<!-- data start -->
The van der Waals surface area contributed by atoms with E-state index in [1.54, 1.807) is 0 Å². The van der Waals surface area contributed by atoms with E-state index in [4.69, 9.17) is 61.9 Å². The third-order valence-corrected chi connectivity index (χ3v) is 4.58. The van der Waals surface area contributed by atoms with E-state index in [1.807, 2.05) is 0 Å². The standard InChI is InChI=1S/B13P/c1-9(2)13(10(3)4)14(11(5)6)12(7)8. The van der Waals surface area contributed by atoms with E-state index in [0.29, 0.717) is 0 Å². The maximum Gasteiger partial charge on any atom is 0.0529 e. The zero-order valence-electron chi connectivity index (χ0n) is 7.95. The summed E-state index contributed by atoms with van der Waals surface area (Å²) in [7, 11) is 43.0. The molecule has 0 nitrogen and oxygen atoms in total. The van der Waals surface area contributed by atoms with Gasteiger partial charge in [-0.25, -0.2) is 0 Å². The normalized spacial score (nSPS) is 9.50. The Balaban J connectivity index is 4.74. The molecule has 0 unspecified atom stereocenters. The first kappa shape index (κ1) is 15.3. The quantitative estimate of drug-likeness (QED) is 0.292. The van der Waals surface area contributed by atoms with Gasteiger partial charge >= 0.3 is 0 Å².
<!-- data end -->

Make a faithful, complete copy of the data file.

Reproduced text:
The van der Waals surface area contributed by atoms with E-state index in [1.54, 1.807) is 0 Å². The van der Waals surface area contributed by atoms with E-state index in [4.69, 9.17) is 61.9 Å². The third-order valence-corrected chi connectivity index (χ3v) is 4.58. The van der Waals surface area contributed by atoms with E-state index in [1.807, 2.05) is 0 Å². The standard InChI is InChI=1S/B13P/c1-9(2)13(10(3)4)14(11(5)6)12(7)8. The van der Waals surface area contributed by atoms with E-state index in [0.29, 0.717) is 0 Å². The maximum Gasteiger partial charge on any atom is 0.0529 e. The zero-order valence-electron chi connectivity index (χ0n) is 7.95. The summed E-state index contributed by atoms with van der Waals surface area (Å²) in [7, 11) is 43.0. The molecule has 0 nitrogen and oxygen atoms in total. The van der Waals surface area contributed by atoms with Gasteiger partial charge in [-0.25, -0.2) is 0 Å². The normalized spacial score (nSPS) is 9.50. The Balaban J connectivity index is 4.74. The molecule has 0 unspecified atom stereocenters. The first kappa shape index (κ1) is 15.3. The quantitative estimate of drug-likeness (QED) is 0.292. The van der Waals surface area contributed by atoms with Gasteiger partial charge >= 0.3 is 0 Å².